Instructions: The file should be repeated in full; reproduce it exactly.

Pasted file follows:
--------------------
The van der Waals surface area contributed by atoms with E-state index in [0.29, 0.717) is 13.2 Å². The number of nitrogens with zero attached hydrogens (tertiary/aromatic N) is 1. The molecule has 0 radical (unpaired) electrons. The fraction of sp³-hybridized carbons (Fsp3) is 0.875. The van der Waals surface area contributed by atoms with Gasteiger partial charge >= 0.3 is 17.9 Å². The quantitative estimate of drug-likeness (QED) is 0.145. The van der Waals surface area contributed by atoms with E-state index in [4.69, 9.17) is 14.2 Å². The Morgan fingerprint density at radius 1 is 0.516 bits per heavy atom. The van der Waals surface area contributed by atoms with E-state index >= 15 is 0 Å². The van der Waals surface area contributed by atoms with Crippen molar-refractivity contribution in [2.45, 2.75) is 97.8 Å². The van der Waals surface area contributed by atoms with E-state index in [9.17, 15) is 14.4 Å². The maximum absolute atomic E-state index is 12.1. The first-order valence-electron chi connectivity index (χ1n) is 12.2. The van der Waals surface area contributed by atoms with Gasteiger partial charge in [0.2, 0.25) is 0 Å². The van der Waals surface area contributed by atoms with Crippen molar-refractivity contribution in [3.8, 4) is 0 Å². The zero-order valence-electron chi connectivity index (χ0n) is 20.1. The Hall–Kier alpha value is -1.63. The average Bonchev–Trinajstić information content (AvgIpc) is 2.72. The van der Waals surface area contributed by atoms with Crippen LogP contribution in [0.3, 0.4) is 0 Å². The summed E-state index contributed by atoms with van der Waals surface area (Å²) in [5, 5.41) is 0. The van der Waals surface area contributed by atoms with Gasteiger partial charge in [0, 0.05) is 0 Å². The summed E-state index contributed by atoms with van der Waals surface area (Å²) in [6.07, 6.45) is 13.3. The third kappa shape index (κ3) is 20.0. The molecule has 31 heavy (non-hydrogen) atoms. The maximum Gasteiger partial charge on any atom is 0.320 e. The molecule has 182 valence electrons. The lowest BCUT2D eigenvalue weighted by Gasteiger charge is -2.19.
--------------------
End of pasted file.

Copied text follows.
The van der Waals surface area contributed by atoms with E-state index in [0.29, 0.717) is 13.2 Å². The number of nitrogens with zero attached hydrogens (tertiary/aromatic N) is 1. The molecule has 0 radical (unpaired) electrons. The fraction of sp³-hybridized carbons (Fsp3) is 0.875. The van der Waals surface area contributed by atoms with Gasteiger partial charge >= 0.3 is 17.9 Å². The quantitative estimate of drug-likeness (QED) is 0.145. The van der Waals surface area contributed by atoms with E-state index in [4.69, 9.17) is 14.2 Å². The Morgan fingerprint density at radius 1 is 0.516 bits per heavy atom. The van der Waals surface area contributed by atoms with E-state index >= 15 is 0 Å². The van der Waals surface area contributed by atoms with Crippen molar-refractivity contribution in [2.45, 2.75) is 97.8 Å². The van der Waals surface area contributed by atoms with E-state index in [9.17, 15) is 14.4 Å². The maximum absolute atomic E-state index is 12.1. The first-order valence-electron chi connectivity index (χ1n) is 12.2. The van der Waals surface area contributed by atoms with Gasteiger partial charge in [0.2, 0.25) is 0 Å². The van der Waals surface area contributed by atoms with Crippen molar-refractivity contribution in [3.8, 4) is 0 Å². The zero-order valence-electron chi connectivity index (χ0n) is 20.1. The Hall–Kier alpha value is -1.63. The average Bonchev–Trinajstić information content (AvgIpc) is 2.72. The van der Waals surface area contributed by atoms with Crippen LogP contribution in [0.3, 0.4) is 0 Å². The summed E-state index contributed by atoms with van der Waals surface area (Å²) in [5, 5.41) is 0. The van der Waals surface area contributed by atoms with Gasteiger partial charge in [0, 0.05) is 0 Å². The summed E-state index contributed by atoms with van der Waals surface area (Å²) in [6.07, 6.45) is 13.3. The third kappa shape index (κ3) is 20.0. The molecule has 31 heavy (non-hydrogen) atoms. The maximum Gasteiger partial charge on any atom is 0.320 e. The molecule has 182 valence electrons. The lowest BCUT2D eigenvalue weighted by Gasteiger charge is -2.19.